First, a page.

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Domain-specific and domain-general skills in the identification of conceptually-derived arithmetic strategies

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posted on 25.11.2020, 15:26 by Joanne Eaves
Conceptual knowledge of key principles underlying arithmetic is an important precursor to understanding algebra and success in mathematics. One such
principle is associativity, which allows groups of operations to be performed in a different order from that in which they are presented. For example, the problem '6 + 38 - 35' can be solved through an efficient 'shortcut' strategy
of '38 - 35 = 3' and then 3 + 6 = 9'. One issue is that, of all the widely discussed arithmetic principles associativity is the one that individuals have greatest difficulty with, in that they often fail to apply it when solving arithmetic problems. Educators have called for this to change, and for individuals' knowledge and use of arithmetic principles to improve. This thesis contributes to that goal by investigating the cognitive processes involved in using the associativity shortcut, and the ways in which shortcut use can be encouraged.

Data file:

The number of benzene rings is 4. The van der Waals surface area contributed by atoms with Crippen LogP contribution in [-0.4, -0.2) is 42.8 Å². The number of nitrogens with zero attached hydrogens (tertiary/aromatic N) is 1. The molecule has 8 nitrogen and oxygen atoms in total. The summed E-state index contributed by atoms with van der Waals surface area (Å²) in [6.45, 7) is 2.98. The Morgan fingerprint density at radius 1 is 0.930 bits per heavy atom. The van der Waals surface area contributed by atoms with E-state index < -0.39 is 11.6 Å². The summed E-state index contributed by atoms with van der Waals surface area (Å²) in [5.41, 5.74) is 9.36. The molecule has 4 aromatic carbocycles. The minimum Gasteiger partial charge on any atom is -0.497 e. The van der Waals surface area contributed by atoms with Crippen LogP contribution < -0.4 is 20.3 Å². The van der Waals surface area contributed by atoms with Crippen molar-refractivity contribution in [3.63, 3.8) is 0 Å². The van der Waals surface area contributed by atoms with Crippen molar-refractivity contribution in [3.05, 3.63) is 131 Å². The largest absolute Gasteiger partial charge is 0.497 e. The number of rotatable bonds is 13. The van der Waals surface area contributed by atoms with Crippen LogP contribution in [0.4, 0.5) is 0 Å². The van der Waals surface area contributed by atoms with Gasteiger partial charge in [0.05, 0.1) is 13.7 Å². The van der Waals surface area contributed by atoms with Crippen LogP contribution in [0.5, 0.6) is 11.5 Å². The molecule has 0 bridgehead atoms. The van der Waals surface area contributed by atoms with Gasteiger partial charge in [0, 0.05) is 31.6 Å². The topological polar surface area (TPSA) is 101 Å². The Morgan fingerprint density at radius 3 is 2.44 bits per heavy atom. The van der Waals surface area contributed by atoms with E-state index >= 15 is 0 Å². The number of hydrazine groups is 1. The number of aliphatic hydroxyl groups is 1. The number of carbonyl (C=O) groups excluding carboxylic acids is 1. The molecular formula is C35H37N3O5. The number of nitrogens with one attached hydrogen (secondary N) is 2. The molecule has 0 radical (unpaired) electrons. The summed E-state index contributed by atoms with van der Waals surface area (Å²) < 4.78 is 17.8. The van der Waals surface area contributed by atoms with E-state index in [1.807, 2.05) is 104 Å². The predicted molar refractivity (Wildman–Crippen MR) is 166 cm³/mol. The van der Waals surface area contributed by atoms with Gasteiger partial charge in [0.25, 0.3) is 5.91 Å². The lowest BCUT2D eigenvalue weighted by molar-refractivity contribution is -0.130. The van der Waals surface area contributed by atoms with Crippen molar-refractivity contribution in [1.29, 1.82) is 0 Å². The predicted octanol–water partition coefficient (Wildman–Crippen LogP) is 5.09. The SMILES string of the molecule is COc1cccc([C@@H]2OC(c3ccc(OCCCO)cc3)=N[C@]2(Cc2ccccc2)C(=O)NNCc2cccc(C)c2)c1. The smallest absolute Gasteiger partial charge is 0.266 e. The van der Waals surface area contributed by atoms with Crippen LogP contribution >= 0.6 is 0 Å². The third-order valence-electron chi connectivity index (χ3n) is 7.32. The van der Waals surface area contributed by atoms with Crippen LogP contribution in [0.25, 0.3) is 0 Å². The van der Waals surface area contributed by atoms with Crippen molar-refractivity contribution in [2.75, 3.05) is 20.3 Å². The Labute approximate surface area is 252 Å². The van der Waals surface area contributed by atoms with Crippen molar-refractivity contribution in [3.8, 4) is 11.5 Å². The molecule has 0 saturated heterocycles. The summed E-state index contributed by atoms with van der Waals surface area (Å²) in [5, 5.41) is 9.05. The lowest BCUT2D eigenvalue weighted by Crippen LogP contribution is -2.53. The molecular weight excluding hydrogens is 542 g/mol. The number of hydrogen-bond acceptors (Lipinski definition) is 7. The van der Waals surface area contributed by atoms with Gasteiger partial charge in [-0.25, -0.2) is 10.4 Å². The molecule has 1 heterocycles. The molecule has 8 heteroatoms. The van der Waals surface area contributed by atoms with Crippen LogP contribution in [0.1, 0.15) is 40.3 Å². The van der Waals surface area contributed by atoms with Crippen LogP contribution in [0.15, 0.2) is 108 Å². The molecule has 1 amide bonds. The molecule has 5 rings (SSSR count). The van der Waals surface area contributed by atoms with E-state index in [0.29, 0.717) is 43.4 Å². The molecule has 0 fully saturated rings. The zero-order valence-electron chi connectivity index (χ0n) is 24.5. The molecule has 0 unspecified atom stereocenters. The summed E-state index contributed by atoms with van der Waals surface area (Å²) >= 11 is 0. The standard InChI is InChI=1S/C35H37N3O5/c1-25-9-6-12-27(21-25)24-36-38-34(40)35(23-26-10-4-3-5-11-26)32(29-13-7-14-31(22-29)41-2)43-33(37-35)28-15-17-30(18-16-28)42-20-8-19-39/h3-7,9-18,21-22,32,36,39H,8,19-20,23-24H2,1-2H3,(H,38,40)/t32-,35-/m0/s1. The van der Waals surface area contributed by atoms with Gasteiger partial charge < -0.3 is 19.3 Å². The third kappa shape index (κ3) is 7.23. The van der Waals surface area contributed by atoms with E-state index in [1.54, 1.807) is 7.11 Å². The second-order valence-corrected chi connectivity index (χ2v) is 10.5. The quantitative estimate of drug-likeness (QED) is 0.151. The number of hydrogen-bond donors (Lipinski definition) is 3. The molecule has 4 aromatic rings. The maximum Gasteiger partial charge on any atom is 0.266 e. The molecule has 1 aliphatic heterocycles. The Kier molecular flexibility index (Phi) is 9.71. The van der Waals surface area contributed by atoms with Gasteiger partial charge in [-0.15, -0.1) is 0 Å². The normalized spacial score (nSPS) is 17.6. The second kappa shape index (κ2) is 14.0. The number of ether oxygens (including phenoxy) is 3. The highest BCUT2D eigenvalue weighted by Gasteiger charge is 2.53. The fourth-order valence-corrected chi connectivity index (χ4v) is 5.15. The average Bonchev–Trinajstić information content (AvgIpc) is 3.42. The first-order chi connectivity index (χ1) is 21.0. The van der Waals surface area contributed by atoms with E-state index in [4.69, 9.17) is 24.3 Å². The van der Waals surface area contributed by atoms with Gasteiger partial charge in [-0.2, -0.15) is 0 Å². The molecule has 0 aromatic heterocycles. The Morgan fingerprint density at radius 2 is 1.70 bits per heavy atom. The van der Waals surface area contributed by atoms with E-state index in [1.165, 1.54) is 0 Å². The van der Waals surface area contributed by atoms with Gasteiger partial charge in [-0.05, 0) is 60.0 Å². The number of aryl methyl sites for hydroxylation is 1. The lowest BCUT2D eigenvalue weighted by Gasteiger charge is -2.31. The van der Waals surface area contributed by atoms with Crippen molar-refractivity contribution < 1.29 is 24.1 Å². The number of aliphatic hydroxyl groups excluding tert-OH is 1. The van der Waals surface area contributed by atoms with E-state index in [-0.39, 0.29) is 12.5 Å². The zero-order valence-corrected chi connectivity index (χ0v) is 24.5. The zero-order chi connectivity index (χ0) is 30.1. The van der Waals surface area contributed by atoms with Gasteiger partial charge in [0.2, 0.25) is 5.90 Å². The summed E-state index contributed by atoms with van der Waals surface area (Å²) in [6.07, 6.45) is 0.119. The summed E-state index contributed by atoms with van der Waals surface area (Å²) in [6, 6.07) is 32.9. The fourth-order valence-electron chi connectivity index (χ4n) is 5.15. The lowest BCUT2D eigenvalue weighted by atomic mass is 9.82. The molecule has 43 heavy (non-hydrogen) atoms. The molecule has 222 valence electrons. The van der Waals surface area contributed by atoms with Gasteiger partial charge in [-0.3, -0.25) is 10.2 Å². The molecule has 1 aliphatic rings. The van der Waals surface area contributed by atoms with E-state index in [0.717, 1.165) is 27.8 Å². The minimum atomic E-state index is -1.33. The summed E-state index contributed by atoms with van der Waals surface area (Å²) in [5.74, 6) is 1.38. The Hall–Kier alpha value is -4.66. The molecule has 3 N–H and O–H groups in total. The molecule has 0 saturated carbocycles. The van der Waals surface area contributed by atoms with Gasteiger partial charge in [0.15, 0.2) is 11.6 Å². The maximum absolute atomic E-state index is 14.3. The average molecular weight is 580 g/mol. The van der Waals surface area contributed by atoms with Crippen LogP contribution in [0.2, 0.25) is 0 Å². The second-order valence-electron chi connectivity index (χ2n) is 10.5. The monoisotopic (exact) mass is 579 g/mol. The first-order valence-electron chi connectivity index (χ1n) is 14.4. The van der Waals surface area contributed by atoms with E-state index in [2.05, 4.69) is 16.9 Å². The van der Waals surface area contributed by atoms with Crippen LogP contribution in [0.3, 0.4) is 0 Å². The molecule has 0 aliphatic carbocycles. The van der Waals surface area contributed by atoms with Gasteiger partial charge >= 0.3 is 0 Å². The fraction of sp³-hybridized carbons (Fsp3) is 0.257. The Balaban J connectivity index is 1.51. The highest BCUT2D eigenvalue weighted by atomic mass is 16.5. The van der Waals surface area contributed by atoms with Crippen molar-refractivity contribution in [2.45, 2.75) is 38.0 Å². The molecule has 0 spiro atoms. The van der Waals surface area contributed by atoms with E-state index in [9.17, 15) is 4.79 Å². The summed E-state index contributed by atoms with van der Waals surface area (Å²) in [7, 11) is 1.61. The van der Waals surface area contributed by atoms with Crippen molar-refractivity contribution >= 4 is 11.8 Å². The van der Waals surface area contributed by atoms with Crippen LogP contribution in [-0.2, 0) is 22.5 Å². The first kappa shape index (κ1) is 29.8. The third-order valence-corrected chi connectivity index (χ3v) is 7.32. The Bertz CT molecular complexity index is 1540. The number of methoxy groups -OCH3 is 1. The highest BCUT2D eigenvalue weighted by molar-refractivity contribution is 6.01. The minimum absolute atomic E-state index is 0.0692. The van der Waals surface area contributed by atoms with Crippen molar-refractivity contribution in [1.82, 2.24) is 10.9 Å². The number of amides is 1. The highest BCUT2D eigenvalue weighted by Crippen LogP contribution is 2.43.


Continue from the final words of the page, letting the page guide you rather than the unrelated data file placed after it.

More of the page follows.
History

School

  • Science

Department

  • Mathematics Education Centre

Publisher

Loughborough University

Rights holder

© Joanne Eaves

Publication date

2020

Notes

A Doctoral Thesis. Submitted in partial fulfilment of the requirements for the award of the degree of Doctor of Philosophy of Loughborough University.

Language

en

Supervisor(s)

Camilla Gilmore ; Nina Attridge

Qualification name

PhD

Qualification level

Doctoral

This submission includes a signed certificate in addition to the thesis file(s)

I have submitted a signed certificate